> about assessing risk. But what risk is enough to trigger a response? A 10%
> increased chance of any given website being hacked? 5%? 1%? Again, I'm not
> asking to use the information to veto a change. I'm asking to *understand
> your position*. To better assess your arguments, so that I can be open to
> persuasion, and to *agree* with you, if your arguments are sound.
It's basically a gut feeling since we can't get any hard data here. Things like
being able to look online and find code in the wild that does this wrong within
minutes gives us an idea at how likely it is as well as reasoning about what
people who don't know what the difference is between ``random.random()`` and
``random.SystemRandom().random()`` as well as just a little bit of guessing
based on experience with similar situations.
Another input into this equation is how much it's likely that this change would
break someone and once broken, how easy it will be to fix things.
I sadly can't give anything more specific than that here, because it's a bit of
an artform crossed with personal biases :(
> Furthermore, should we not take into account other languages and approaches at
> this point? Isn't PHP a well-known "soft target"? Isn't phishing and social
> engineering the best approach to hacking these days, rather than cracking
> RNGs? I don't know, and I look to security experts for advice here. So please
> explain for me, how are you assessing the risks, and why do you judge this
> specific risk high enough to warrant a response?
> The impression I get is that the security view is that *any* risk, no matter
> how small, once identified, warrants a response. "Do nothing" is never an
> option. If that's your position, then I'm sorry, but I simply don't agree with
> you. I don't want to live in a world that paranoid, and I'm unsure how to get
> past this point to have a meaningful dialog.
Do nothing is absolutely an option, but most security focused folks don't take
a scorched earth view of security so we often times don't bother to even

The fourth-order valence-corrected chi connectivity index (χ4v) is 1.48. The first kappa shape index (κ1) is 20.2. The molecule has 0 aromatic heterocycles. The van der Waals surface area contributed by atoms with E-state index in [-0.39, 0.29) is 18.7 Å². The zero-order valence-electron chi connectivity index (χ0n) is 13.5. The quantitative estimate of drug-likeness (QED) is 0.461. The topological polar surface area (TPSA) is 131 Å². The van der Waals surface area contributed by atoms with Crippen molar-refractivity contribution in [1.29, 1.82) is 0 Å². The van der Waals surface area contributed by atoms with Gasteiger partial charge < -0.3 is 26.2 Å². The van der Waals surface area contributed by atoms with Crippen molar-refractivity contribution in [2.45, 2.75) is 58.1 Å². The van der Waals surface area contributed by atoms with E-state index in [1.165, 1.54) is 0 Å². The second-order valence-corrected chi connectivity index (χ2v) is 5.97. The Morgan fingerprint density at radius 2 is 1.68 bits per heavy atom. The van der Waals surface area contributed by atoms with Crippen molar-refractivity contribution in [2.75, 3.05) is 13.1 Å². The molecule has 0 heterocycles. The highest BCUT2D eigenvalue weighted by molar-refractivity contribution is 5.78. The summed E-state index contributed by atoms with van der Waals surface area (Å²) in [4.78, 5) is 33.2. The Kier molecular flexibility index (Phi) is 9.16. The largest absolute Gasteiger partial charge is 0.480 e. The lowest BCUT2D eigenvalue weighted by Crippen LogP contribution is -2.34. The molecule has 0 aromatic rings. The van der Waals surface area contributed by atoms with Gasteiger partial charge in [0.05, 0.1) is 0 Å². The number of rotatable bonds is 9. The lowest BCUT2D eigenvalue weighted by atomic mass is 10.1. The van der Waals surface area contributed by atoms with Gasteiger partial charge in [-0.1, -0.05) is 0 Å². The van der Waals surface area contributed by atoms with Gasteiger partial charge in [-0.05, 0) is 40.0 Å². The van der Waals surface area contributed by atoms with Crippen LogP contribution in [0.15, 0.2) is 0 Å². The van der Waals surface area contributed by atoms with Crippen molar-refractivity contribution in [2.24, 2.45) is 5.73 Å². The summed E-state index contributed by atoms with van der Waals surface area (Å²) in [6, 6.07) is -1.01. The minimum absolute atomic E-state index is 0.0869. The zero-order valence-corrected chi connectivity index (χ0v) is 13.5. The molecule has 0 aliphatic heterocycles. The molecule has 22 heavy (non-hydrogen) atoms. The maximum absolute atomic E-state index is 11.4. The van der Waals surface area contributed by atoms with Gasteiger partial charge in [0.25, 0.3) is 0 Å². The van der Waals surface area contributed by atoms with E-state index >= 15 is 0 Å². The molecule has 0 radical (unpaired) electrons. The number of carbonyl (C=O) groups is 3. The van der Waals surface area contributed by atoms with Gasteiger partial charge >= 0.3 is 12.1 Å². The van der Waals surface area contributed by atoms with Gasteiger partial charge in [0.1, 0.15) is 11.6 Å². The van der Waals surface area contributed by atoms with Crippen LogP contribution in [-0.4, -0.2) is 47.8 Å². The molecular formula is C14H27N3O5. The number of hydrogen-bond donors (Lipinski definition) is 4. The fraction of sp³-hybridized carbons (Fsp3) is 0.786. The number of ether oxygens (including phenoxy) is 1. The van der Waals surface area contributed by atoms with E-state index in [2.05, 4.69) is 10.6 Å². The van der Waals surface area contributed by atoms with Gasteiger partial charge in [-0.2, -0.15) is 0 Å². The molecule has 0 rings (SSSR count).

mention a possible change unless we think that doing nothing is the wrong
answer. An example going back to PEP 476 where we enabled TLS verification by
default on HTTPS, we limited it to *only* HTTPS even though TLS is used by
many other protocols because it was our opinion that doing nothing for those
protocols was the right call. Those are protocols are still insecure by
default, but doing something about that by default would break too much for us
to be willing to even suggest it.
On top of that, we tend to want to prioritize the things we do try to have
happen, so we focus on things with the smallest fallout or the biggest upsides
and we ignore other things until later.
This is probably why there's some bias that it looks like doing nothing is an
option, because we already self select what we choose to push forward because
we *do* care about backwards compatability too.
> History, and security's "bad rep"
> Donald asked if I was experiencing some level of spill-over from
> distutils-sig, where there has *also* been a lot of security churn (far more
> than here). Yes, I am. No doubt about that. On distutils-sig, and pip in
> particular, it's clear to see a lot of frustration from users with the
> long-running series of security changes. The tone of bug reports is frustrated
> and annoyed. Users want a break from being forced to make changes.’
I think a lot of these changes are paying down technical debt of two decades of
(industry standard) lack of focus on security. It sucks, but when we come out